Malinda Gatewood had waited to adopt a relative’s four young children for three years.
It finally became official at an emotional hearing at the Juvenile Justice Center in downtown Minneapolis on Saturday morning.
“They just needed someone to know that they loved and cared about them,” Gatewood, 46, said. “That’s all they needed.”
They were among several families whose adoptions were finalized on National Adoption Day, which raises awareness of the foster children in need of families across the country.
Judges signed the adoption orders of almost 40 children for more than 20 families at the Juvenile Justice Center. In Ramsey County, 22 children were expected to be adopted by another 15 families.
Hennepin County has held a National Adoption Day event for the last two decades. The adoption process, like Gatewood’s, can take years, so it’s important to celebrate the decisions of parents who choose to go through it, said Melissa Sherlock, the county’s program manager for adoption, foster licensing and kinship.
“We want to provide them a day that lets them know they’re special,” she said. “That hasn’t changed.”
It’s a heartwarming day for the county’s social workers, too, Sherlock said. “These are the days that make it all worthwhile,” she said.
Hennepin County expects to have more than 200 adoptions finalized this year. Still, the need is great: There are 820 children in Minnesota waiting to be adopted.
Gatewood first brought the children of her sister-in-law’s sister into her St. Paul home three years ago. She learned that they would be split up if they weren’t adopted.
“When I [saw] the love that they had for each other, I could not allow them to be separated,” she said. “That was my main goal: keeping them together.”
It wasn’t her first time going through the process. She adopted her now-grown daughter when she was 11.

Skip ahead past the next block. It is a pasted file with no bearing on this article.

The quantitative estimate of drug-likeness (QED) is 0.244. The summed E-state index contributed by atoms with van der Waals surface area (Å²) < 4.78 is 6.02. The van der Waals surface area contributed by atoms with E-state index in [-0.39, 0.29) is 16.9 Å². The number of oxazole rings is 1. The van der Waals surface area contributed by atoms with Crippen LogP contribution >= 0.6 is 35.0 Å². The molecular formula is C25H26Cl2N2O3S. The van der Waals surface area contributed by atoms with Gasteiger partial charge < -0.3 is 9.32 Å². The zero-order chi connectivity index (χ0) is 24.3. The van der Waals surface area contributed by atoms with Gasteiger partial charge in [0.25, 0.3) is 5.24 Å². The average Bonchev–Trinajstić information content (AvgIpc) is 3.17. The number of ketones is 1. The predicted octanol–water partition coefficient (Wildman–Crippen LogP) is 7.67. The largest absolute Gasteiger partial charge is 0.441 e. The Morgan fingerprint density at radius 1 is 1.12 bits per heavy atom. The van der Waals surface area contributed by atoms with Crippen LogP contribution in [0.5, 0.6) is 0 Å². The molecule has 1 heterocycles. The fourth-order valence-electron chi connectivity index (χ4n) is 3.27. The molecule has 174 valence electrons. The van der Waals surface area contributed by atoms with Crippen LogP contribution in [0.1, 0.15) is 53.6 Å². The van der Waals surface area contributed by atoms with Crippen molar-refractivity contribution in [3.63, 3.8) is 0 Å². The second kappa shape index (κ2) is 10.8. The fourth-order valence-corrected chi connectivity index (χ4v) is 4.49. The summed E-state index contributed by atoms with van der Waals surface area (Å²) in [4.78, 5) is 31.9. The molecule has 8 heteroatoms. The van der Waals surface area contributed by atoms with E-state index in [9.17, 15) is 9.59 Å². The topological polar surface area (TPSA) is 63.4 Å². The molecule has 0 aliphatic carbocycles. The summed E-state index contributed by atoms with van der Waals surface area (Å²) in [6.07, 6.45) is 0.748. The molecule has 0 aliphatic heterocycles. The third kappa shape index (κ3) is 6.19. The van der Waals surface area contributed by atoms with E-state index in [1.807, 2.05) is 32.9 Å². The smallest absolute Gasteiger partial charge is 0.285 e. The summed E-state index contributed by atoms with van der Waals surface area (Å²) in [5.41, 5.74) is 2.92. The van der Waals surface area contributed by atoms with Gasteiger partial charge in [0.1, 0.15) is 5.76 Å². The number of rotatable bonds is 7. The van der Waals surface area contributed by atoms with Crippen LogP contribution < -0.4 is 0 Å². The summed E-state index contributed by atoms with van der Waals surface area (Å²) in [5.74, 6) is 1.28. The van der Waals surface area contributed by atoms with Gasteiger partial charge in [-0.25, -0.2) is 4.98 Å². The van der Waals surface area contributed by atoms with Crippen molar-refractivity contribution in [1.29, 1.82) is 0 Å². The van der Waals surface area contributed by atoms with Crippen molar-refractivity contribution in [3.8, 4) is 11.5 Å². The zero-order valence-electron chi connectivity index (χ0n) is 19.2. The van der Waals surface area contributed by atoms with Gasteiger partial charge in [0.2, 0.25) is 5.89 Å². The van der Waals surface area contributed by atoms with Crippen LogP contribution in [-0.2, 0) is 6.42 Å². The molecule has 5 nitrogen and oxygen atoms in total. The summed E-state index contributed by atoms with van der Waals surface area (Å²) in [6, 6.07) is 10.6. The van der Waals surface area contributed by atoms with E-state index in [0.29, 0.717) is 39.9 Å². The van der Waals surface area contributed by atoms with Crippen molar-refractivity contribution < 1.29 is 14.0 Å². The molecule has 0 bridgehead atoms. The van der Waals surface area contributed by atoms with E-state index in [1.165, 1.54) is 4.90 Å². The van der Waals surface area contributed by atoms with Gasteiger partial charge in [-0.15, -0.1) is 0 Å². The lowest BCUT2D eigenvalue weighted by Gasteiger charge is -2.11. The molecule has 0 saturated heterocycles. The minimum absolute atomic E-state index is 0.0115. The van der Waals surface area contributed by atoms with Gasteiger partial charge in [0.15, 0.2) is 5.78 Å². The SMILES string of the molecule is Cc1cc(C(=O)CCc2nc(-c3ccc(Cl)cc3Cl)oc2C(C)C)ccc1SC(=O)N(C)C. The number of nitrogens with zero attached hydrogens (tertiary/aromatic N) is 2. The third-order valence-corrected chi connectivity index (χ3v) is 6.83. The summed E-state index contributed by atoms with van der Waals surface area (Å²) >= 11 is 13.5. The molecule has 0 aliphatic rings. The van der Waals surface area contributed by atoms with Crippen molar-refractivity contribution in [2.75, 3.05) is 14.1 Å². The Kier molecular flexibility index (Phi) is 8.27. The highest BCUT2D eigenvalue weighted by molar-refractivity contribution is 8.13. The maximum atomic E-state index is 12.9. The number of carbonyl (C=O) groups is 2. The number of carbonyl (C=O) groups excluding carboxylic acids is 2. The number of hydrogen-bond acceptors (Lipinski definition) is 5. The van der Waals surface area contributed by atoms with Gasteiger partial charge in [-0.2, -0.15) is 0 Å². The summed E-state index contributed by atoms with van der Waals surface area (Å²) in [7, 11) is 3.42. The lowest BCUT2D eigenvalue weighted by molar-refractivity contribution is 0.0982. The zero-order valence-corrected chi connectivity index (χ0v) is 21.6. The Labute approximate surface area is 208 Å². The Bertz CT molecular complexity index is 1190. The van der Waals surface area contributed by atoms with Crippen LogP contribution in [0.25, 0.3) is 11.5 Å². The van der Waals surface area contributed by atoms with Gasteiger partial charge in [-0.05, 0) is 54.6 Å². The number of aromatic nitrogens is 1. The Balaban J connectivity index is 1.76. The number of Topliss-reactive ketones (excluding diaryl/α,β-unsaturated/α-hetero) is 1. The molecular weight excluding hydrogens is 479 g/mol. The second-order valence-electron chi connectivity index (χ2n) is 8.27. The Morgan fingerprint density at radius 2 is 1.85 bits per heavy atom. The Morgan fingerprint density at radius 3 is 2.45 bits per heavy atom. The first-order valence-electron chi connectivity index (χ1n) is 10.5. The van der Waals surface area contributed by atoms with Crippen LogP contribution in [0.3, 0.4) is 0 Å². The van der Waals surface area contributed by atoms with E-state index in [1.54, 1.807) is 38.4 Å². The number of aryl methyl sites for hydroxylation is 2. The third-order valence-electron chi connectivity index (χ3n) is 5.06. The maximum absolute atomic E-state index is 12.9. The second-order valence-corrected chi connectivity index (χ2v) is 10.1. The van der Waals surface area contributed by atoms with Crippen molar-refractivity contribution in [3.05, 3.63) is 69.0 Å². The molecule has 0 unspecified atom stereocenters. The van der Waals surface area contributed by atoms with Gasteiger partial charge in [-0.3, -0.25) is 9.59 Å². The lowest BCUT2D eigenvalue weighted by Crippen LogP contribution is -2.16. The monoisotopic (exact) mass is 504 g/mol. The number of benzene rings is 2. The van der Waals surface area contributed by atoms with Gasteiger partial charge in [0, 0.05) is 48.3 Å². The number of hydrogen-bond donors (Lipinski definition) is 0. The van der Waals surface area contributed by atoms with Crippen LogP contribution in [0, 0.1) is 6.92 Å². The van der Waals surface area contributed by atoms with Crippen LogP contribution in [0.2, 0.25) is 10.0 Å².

The children — Natilia, 10; Andre, 8; Jameson, 6; and Tyrees, 4 — changed her life. Gatewood works at New Horizon Academy and is now studying to get her childhood education credential.
On Saturday, it was finally time for Gatewood and the children to meet with a judge on the third floor. The three boys wore white sweaters and sported fresh haircuts; Natilia had her hair in a high ponytail.
Colorful paintings hung on the walls of the courtroom. Gatewood sat in the center surrounded by the children and guardian ad litem Julie Doherty, who was assigned to the family.
In front of Judge James Moore, Doherty called the children her heroes and Gatewood a “force to be reckoned with.”
“Always, I have seen her with a twinkle in her eye and a smile that is so ready for these kids,” she said.
Moore stood up and congratulated the new family. The kids then grabbed some plush toys in the room — a puppy, a dinosaur and two Batman dolls — and took turns sitting on the judge’s chair.
Gatewood stopped by the first floor to pick up their birth certificates. Her mom, Carrie Gatewood, waited nearby with the kids.
“She always wanted kids,” she said. “Well now she’s got four.”
New families mingled on the second floor. Some children drew while others had their faces painted with tiger stripes or butterfly wings. Courtrooms were turned into makeshift studios where families could have their portraits taken.
As the children played, Gatewood said she planned to take them to Golden Corral and later to the Mall of America.
“They’re ready to call me mom, I know that much,” she said, laughing.